game set in a futuristic world. The project was to have a server team
of around 10 people and a game team approximately double that size.
As we were designing around our original concept for the game, our desire
to make a persistent-world game work as well as a single-player game
presented us with many hard technical and design problems. On the good
side, it was during this process that we finalized the design spec for
our combat engine. The combat engine was inspired by X-Com: UFO Defense,
emphasizing squad combat with features such as line-of-sight.
realized that our new company’s financing was coming along very slowly
and that we needed a much more easily attainable goal (due to lack of
resources, both financial and human) that would still showcase the unique
voice technology that we’d developed. We looked at the combat engine
specification, our voice technology, and the Internet technology that
we were designing and realized that we could make a great tactical team
game. So at that point, we decided to abandon the large persistent world
and make team play the essence of the game.
designed to emphasize community and teamwork
a multiplayer game is very different from designing a single-player
game. I’ve heard that in many games, the multiplayer component was added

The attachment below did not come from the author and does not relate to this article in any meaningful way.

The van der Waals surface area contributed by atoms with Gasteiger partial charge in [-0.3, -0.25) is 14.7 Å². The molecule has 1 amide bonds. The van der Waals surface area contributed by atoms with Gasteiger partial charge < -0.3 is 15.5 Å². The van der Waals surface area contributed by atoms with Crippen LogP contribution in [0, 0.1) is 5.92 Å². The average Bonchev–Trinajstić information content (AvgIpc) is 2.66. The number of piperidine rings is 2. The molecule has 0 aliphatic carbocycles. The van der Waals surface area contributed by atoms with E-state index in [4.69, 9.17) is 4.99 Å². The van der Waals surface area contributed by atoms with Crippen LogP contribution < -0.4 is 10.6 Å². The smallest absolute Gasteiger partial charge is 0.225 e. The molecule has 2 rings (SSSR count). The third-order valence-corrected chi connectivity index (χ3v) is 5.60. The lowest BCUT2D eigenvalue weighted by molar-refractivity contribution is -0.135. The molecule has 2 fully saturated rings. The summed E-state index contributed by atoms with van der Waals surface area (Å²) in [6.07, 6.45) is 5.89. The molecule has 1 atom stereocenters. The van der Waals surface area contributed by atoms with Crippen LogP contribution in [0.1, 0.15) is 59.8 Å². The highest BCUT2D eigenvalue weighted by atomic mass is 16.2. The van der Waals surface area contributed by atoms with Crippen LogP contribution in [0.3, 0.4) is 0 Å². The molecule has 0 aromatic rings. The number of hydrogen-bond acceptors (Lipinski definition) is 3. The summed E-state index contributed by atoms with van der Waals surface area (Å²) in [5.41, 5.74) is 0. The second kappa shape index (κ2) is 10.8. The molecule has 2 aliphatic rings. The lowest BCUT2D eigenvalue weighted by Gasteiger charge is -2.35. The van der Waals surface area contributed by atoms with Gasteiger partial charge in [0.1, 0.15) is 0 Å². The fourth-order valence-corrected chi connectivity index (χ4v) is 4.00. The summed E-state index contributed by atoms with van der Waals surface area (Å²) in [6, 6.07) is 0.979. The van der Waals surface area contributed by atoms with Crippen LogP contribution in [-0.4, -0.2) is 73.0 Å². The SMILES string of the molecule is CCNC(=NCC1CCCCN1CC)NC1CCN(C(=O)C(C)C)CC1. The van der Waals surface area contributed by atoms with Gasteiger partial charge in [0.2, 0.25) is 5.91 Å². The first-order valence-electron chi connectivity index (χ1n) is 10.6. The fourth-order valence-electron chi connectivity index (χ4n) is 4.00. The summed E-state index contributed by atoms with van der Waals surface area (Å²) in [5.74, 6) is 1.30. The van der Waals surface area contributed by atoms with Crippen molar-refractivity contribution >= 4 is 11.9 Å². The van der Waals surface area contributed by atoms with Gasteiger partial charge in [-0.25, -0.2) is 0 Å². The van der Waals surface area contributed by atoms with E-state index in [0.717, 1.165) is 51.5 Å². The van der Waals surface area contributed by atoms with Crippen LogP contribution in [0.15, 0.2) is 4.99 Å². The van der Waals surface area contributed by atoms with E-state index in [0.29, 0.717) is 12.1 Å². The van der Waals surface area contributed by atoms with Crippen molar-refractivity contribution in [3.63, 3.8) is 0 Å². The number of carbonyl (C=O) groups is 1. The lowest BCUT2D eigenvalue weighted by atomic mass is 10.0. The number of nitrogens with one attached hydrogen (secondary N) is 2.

on only because marketing had requested the feature; this approach can
make the multiplayer experience less than ideal. In a single-player
game, the player is the hero and the focus of the game experience. The
player should be able to win 100 percent of the time (with some effort).
In a multiplayer game, a player should win 50 percent of his or her
games against an equivalently skilled player. The thrill of a multiplayer
game shouldn’t be in the winning, but more in the process and the actual
competition. Team play gives players a deep gaming experience, even
if they lose. Our efforts to create engaging multiplayer game play were
made even more effective by our voice technology, which allowed players
to hear the emotions of their fellow players.
network architecture is client/server-based. We chose a client/server
architecture because of the benefits that it offered us in the areas